The Alberta Party said, if elected to government this spring, it would require children to have all their vaccinations in order to attend publicly-funded schools.
“This is a public health issue, plain and simple,” Alberta Party leader Stephen Mandel said in a statement.
“Parents should be able to send their kids to school without fear they’ll contract serious illnesses such as measles, mumps, whooping cough and polio.”
The pre-election promise comes as several communities grapple with measles, including several cases in Vancouver and an outbreaks in Inuvik, Washington State and the Philippines.
“At a time when measles outbreaks are rising throughout the world, and even occurring in Canada, it’s more important than ever that our children and communities are protected,” Mandel said.
The Alberta Party said in order to register their child to attend a publicly-funded school, parents would need to provide proof that the child’s immunizations are up-to-date under Alberta Health Services’ routine immunization schedule.
The requirement would apply to all elementary, junior high and senior high schools that receive public funding, including separate school boards and Charter schools.
“We send our kids to school to learn, not to get sick,” Mandel said.
A survey released last month found 70 per cent of Canadians believe in mandatory vaccinations for children entering school.
The Angus Reid Institute study found an even higher number of adults, 83 per cent, say they would vaccinate their children without hesitation. But 24 per cent say vaccinations should be a parent’s choice rather than mandatory. More than nine in 10 Canadians say they believe vaccines are effective.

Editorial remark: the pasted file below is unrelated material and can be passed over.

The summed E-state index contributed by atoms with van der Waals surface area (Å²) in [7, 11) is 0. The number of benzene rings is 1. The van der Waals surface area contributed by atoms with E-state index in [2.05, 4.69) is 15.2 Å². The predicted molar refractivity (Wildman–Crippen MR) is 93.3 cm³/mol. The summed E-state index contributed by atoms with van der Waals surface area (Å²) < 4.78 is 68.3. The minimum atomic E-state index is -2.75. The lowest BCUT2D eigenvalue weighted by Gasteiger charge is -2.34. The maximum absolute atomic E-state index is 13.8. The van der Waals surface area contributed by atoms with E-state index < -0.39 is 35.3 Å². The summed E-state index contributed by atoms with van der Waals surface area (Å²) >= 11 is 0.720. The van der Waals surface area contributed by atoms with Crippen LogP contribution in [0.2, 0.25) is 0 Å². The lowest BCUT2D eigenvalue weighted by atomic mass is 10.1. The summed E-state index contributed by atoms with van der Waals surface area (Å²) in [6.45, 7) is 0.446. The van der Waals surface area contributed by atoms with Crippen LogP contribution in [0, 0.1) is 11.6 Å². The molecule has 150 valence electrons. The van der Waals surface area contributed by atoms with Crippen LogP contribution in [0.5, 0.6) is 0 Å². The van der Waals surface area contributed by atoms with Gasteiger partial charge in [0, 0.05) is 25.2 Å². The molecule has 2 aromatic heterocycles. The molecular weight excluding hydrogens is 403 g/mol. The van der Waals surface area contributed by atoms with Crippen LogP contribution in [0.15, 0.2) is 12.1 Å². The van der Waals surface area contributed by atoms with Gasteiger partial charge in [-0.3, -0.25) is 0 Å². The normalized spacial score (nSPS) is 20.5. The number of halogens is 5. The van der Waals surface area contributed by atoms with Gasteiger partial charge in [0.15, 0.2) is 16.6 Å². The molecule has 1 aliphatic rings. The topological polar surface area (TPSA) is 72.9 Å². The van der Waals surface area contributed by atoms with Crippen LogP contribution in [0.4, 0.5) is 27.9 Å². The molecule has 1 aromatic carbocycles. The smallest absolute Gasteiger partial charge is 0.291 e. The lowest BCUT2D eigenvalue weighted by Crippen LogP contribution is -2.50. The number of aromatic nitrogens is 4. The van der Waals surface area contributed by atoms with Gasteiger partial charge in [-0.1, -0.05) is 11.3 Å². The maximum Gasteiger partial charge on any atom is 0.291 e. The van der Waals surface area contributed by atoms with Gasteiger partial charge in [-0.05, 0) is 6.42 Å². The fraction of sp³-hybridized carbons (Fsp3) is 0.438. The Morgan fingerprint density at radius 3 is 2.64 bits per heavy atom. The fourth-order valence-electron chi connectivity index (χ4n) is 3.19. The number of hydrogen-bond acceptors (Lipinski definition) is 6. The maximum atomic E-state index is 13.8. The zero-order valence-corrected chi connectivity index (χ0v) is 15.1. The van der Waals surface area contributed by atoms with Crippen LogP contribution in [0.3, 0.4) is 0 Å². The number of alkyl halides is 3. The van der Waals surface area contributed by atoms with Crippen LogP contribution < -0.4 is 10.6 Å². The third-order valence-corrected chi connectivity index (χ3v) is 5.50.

Immunizations not only protect children themselves against disease, but are also important for herd immunity.
Some people cannot be vaccinated — including infants under six months of age, people with certain underlying health conditions and those undergoing chemotherapy — meaning they must rely on high levels of immunity within their communities to prevent infection with the virus.
British Columbia is moving towards mandatory vaccines.
Last week, that province’s health minister said parents would be required to register their children’s immunization records at school by the fall, with all students in both public and private schools required to provide proof of immunization against measles and other diseases.
The Alberta Party said details around the implementation, such as medical exemptions and the list of required immunizations, would be developed “in consultation with Alberta’s medical community and with a view to models used in other jurisdictions.”
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